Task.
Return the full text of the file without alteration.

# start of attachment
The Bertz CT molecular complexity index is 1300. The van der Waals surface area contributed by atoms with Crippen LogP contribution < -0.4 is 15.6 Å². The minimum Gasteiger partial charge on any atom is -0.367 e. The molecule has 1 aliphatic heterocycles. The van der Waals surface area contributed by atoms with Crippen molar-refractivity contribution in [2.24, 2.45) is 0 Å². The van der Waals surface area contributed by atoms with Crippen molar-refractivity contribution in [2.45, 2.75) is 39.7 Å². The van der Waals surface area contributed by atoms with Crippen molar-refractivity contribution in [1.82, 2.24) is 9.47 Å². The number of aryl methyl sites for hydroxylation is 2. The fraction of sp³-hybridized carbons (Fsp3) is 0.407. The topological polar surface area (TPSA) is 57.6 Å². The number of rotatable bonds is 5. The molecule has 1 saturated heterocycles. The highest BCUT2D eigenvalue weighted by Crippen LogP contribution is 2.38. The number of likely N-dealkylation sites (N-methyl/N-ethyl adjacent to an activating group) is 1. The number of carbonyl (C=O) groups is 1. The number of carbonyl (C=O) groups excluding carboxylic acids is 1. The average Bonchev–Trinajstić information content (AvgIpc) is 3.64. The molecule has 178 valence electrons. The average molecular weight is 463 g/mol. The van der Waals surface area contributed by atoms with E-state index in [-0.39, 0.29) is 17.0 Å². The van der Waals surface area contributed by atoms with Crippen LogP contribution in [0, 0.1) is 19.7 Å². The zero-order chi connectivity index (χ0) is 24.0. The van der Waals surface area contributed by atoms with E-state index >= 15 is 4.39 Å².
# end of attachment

The Bertz CT molecular complexity index is 1300. The van der Waals surface area contributed by atoms with Crippen LogP contribution < -0.4 is 15.6 Å². The minimum Gasteiger partial charge on any atom is -0.367 e. The molecule has 1 aliphatic heterocycles. The van der Waals surface area contributed by atoms with Crippen molar-refractivity contribution in [2.24, 2.45) is 0 Å². The van der Waals surface area contributed by atoms with Crippen molar-refractivity contribution in [2.45, 2.75) is 39.7 Å². The van der Waals surface area contributed by atoms with Crippen molar-refractivity contribution in [1.82, 2.24) is 9.47 Å². The number of aryl methyl sites for hydroxylation is 2. The fraction of sp³-hybridized carbons (Fsp3) is 0.407. The topological polar surface area (TPSA) is 57.6 Å². The number of rotatable bonds is 5. The molecule has 1 saturated heterocycles. The highest BCUT2D eigenvalue weighted by Crippen LogP contribution is 2.38. The number of likely N-dealkylation sites (N-methyl/N-ethyl adjacent to an activating group) is 1. The number of carbonyl (C=O) groups is 1. The number of carbonyl (C=O) groups excluding carboxylic acids is 1. The average Bonchev–Trinajstić information content (AvgIpc) is 3.64. The molecule has 178 valence electrons. The average molecular weight is 463 g/mol. The van der Waals surface area contributed by atoms with E-state index in [-0.39, 0.29) is 17.0 Å². The van der Waals surface area contributed by atoms with Crippen LogP contribution in [0, 0.1) is 19.7 Å². The zero-order chi connectivity index (χ0) is 24.0. The van der Waals surface area contributed by atoms with E-state index >= 15 is 4.39 Å².